STATEMENT: CGTN: China adopts a better business environment with greater regulatory openness

BEIJING, Nov.

STATEMENT: CGTN: China adopts a better business environment with greater regulatory openness

BEIJING, Nov. 3, 2022 /PRNewswire/ -- The 5th China International Import Expo (CIIE), to be held from November 5 to 10 in Shanghai, will host top companies from all over the world.

More than 280 of the world's top 500 companies and industry giants will participate in the event, among which nearly 90 percent are returning participants from last year, according to the CIIE Bureau and the General Administration of Customs.

Since 2018, the annual fair has served as an open channel for international investment and procurement, part of China's push to open its market to the world.

"Promoting high-level openness" is emphasized in a report to the CPC's 20th National Congress, which said China should "constantly expand institutional openness regarding rules, regulations, management and standards."

Exhibitors at the previous four events launched more than 1,500 new products, technologies and services and closed tentative deals worth more than $270 billion, according to the Ministry of Commerce.

Many high-tech products will debut, such as Tesla's Optimus humanoid robot, which applies powerful computer vision technology compatible with cars, as well as Evonik Industries AG's photosensitive resin 3D printers, suitable for making hard, corrosion-resistant materials. the impacts.

A booming consumer market

The CIIE opens up opportunities for companies from around the world to access the Chinese market, which is growing rapidly as a result of rising incomes and increased purchasing power of Chinese consumers.

In 2021, China's GDP per capita rose to about 81,000 yuan ($11,203) and disposable income per capita has more than doubled since 2012, according to official data.

Meanwhile, more people are joining the middle class, with more than 400 million people with median incomes in 2022, up from 100 million a decade ago.

The growing purchasing power indicates the potential of the Chinese market, which can be accessed by companies, whether they are big-name multinationals or small start-ups.

China's trade in goods and services grew from $4.4 trillion in 2012 to $6.9 trillion in 2021, ranking first in the world.

During the same period, the actual use of foreign investment in China increased by almost 63%. More than 47,000 companies with foreign direct investment (excluding banking, securities and insurance) have been created, 23.5% more than the previous year, according to official data.

Optimization of the business environment

In recent years, China has seen an improvement in its business environment by improving market regulation services. In a 2020 World Bank report on the ease of doing business, China was ranked 31st out of 190 countries and regions, up from 78th in 2018.

In 2019, China issued the Regulation on Optimizing the Business Environment, the first official document that clarified the correlation between the protection of intellectual property rights and the business environment.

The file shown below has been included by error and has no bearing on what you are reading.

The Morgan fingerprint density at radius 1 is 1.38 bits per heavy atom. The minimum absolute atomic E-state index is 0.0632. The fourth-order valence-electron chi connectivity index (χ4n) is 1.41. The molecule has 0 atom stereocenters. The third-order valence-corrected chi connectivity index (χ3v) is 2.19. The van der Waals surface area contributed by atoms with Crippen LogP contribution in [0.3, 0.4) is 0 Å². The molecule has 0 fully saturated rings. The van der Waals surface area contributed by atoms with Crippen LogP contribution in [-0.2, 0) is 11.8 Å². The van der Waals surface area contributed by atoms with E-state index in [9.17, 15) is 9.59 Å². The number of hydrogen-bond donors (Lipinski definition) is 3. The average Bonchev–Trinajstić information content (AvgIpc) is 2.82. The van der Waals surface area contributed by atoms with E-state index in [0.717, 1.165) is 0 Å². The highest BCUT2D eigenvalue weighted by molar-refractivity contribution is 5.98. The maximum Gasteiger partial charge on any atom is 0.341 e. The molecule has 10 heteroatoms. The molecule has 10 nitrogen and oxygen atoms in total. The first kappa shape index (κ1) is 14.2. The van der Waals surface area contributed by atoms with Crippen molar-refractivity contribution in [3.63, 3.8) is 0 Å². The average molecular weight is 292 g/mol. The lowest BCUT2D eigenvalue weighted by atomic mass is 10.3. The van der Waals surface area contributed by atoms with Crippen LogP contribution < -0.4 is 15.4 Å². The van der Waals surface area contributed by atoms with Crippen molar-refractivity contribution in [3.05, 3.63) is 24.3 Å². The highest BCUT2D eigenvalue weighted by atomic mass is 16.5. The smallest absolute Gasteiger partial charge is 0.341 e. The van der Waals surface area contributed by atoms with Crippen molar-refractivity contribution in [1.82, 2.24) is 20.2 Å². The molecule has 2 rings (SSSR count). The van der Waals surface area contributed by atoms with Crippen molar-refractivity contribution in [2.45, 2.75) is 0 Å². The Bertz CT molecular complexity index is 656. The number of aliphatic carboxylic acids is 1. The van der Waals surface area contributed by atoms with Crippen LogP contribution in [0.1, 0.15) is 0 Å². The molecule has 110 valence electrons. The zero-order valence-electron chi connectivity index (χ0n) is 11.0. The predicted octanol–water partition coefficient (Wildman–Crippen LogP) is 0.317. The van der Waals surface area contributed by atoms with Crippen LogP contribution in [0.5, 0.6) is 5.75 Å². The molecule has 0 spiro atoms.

Under the regulation, domestic investors and market entities are protected, and foreign individuals and companies can also obtain a valid patent or trademark from China's intellectual property administrative offices if they comply with the regulatory standards of the copyright law. intellectual property.

In 2021, six economically developed cities have been selected to lead the development of an international consumption hub. The government also released a new guideline in 2022 to ease small business tensions and protect the legitimate rights of market entities.

high level opening

Since the implementation of the Foreign Investment Law in 2020, China has taken measures to encourage foreign investment and promote opening up to a higher level, including facilitating market access for trade in services and investment and increasing the proportion trading goods with zero tariffs.

So far, China has signed 19 free trade agreements with 26 countries and regions, and the trade volume between China and its free trade partners accounts for about 35% of the country's total foreign trade, according to official data.

China introduced its first negative list for foreign investment, which refers to a document that outlines industries that are prohibited or restricted from private investment by companies, as early as 2017.

The latest version of the negative list, published in 2021, reduced the number of restrictive measures from 33 to 31 and the number of free trade zones from 30 to 27. The shortened list is part of China's efforts to facilitate a greater degree opening to attract foreign investment.

"In the past decade, China has made full use of internal and external markets and resources to expand its foreign trade and economic cooperation... and create a new paradigm of opening up to the outside world," Chen Jian'an, vice president, told CGTN. of the China Council for the Promotion of International Trade.

The organization of big exhibitions like the CIIE demonstrates China's initiative to open its market to the world, he added.

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